Persistent rain on the Minnesota farm has replaced the drought  of the past two years with flooded rivers and ponds, and saturated soil. A bumper crop of  wildflowers  emerged, and native grass will soon be head high or higher.


Mandatory Moose & Other Characters

This month’s Mandatory Moose is of course a new born. They are born in the back yards of numerous folks in Alaska, and they are all over social media. So why not two photos? 

Josh Fannon provides an incredible amount of legal help on ALO cases but just as important is his occasional contribution to the News.  This month he sent a video of two loons in the lake in front of his home in Wasilla.  It must be a mating ritual, but it’s an unusual sighting for sure.


ALO Update

On a recent visit to the Federal Court House for a deposition at the US Department of Justice conference room, this classic coaster was provided for cups. There were about 10 of them around the conference table, and inquiry was made if they could be kept as a souvenir.  It was explained that same question is often asked  and the answer is always a firm no. The obvious next question was “Does anyone count them?”  Removing government property from the US court building didn’t seem like a good idea,  but maybe there is a craft person out there who can create a coaster out of this photo and  make it into a birthday gift….

ALO  concluded one case recently.  That case was reported here a few months ago, and involved a snow machine-dog team collision on the Denali Highway.  Here is the news account of that accident.  The claim against Polaris involved former Dog Farm helper Mike Parker, and it was resolved at a mediation.  The mediation was conducted by former Supreme Court Justice Dana Fabe, who handles a fair number of such events for ALO.


In Other News 

Minnesota nephew Eric Gruhlke has been a stock car racer the past few years, and has done quite well for himself at the Princeton Speedway. He recently had a spectacular accident , caught on video.

He walked away unharmed, somehow. Maybe he should take up dog racing.


Political commentary often appears near the end of the ALO news, and most frequently that commentary is a conservative voice and that is often a verbatim quote.  There are two such items that are worth posting this month.  The first is a speech by Donald Trump from a while back.   Listen closely.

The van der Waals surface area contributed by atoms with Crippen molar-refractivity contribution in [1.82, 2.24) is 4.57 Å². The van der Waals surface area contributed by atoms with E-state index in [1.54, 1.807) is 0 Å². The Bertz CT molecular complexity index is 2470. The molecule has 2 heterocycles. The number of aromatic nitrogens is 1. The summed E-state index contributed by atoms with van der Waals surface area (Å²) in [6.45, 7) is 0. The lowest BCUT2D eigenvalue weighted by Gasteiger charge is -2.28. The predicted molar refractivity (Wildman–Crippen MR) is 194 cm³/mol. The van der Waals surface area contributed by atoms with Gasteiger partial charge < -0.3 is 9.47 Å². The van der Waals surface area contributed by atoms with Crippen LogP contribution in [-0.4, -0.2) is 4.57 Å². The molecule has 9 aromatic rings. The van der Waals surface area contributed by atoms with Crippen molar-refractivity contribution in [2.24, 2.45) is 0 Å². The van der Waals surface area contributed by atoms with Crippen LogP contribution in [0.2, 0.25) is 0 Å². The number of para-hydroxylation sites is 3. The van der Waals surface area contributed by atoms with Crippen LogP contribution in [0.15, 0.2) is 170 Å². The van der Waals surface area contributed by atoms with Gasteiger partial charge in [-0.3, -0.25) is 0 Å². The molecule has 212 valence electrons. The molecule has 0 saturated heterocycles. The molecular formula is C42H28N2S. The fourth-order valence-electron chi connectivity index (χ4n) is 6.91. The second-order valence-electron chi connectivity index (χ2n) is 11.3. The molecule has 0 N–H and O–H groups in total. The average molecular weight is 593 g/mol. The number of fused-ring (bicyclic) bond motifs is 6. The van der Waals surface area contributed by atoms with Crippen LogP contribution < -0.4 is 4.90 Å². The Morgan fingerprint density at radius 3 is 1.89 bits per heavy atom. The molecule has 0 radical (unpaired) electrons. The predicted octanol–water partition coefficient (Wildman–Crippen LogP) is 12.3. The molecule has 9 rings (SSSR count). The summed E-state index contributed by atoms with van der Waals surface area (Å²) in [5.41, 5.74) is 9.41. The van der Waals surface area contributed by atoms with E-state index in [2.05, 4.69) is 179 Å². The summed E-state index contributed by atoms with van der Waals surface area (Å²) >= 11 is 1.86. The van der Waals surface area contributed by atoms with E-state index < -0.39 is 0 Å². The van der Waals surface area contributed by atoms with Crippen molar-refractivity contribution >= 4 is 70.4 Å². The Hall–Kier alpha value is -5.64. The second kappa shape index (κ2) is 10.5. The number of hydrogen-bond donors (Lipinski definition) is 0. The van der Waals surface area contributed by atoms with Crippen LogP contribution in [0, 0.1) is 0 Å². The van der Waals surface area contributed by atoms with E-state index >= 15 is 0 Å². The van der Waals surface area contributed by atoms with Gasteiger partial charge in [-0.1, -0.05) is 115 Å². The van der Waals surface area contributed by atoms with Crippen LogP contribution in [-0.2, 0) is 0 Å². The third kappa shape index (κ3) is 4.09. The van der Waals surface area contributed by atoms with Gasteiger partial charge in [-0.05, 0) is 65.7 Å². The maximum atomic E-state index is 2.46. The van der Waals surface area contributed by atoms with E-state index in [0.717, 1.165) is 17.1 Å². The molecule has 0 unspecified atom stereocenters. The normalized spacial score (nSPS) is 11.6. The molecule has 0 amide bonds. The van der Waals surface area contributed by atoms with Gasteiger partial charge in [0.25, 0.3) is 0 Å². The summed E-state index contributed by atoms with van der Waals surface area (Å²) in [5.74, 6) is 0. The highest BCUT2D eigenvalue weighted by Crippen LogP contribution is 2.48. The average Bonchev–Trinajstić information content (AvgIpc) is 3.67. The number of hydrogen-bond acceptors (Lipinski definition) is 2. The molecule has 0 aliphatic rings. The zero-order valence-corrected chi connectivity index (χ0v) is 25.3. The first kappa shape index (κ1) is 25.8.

The other is a quote by long time Republican strategist Karl Rove after he mentioned some of Robert Kennedy's more bizarre statements.

"In a normal election, these wild ideas would devastate a campaign. But this isn't a normal year. After stunts like Russiagate, decades of mainstream media bias, and years of QAnon nonsense, voters on the right are particularly prone to embrace conspiracies from fringe sources. Mr. Kennedy could use these outlandish claims to pry more than a few wackos off Mr. Trump, perhaps enough to hand the election to Mr. Biden."  

He is worried that Robert Kennedy will possibly draw enough “wackos” away from  Trump to hand the election to Biden.  And he acknowledges that Republican voters are prone to embrace conspiracies from fringe sources.  Damning words from one of their own when he admits Trump needs wackos to win.


Finally, some thoughts about another round of bear killing by the state of Alaska.  Last year the state hired a bunch of gunners in helicopters to shoot bears in southwest Alaska, including  in Wood Tikchik State Park where the Lodge is located.  They killed nearly 100 Grizzly Bears  and a few black bears and wolves.  It was done without any public input, and in direct contradiction to biologist input stating that such killing had no scientific data  in support.   It was suggested the bears needed thinning to protect a caribou herd decimated by environmental issues that are believed to be cyclical and climate related.  Basically the caribou food source has disappeared at key times, killing off much of the population.  But despite public outcry after last year’s slaughter, the state is back at it again.  There is no word yet how many have been killed, but the choppers have been seen several times in the vicinity of the Lodge.   Bears are an attraction for local folks, tourists and hunters in Southwest Alaska, and wholesale killing of such a majestic animal can never be justified in an enlightened society.  Creating a desired population of wildlife by killing animals is barbaric and misguided.  Alaska’s dim witted governor is supportive of the bear slaughter, of course, and has appointed  key people to carry out his wishes.  Meanwhile, he and his people do nothing to address the ocean  trawling mess that threatens to wipe out important marine species including king salmon.  Mother Nature has suffered under Dunleavy, and he’s not done yet.